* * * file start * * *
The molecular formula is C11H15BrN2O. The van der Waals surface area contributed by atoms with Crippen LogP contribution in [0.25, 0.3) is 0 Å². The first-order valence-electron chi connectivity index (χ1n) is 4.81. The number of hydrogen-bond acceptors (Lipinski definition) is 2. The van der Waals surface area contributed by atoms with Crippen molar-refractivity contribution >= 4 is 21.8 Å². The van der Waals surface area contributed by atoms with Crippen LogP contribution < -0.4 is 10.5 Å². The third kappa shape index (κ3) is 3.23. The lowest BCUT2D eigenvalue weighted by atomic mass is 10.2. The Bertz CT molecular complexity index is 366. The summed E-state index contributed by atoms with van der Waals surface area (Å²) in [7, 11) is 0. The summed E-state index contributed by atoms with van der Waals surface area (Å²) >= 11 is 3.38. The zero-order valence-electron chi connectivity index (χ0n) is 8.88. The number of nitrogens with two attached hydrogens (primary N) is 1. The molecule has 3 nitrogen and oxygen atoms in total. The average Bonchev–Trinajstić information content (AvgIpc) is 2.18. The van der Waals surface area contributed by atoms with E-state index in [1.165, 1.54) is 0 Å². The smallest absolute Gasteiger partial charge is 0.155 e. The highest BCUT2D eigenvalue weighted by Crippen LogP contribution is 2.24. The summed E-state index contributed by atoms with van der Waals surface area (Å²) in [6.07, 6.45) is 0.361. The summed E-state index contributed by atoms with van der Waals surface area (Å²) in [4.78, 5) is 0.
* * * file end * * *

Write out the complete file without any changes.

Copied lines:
The molecular formula is C11H15BrN2O. The van der Waals surface area contributed by atoms with Crippen LogP contribution in [0.25, 0.3) is 0 Å². The first-order valence-electron chi connectivity index (χ1n) is 4.81. The number of hydrogen-bond acceptors (Lipinski definition) is 2. The van der Waals surface area contributed by atoms with Crippen molar-refractivity contribution >= 4 is 21.8 Å². The van der Waals surface area contributed by atoms with Crippen LogP contribution < -0.4 is 10.5 Å². The third kappa shape index (κ3) is 3.23. The lowest BCUT2D eigenvalue weighted by atomic mass is 10.2. The Bertz CT molecular complexity index is 366. The summed E-state index contributed by atoms with van der Waals surface area (Å²) in [7, 11) is 0. The summed E-state index contributed by atoms with van der Waals surface area (Å²) >= 11 is 3.38. The zero-order valence-electron chi connectivity index (χ0n) is 8.88. The number of nitrogens with two attached hydrogens (primary N) is 1. The molecule has 3 nitrogen and oxygen atoms in total. The average Bonchev–Trinajstić information content (AvgIpc) is 2.18. The van der Waals surface area contributed by atoms with E-state index in [1.165, 1.54) is 0 Å². The smallest absolute Gasteiger partial charge is 0.155 e. The highest BCUT2D eigenvalue weighted by Crippen LogP contribution is 2.24. The summed E-state index contributed by atoms with van der Waals surface area (Å²) in [6.07, 6.45) is 0.361. The summed E-state index contributed by atoms with van der Waals surface area (Å²) in [4.78, 5) is 0.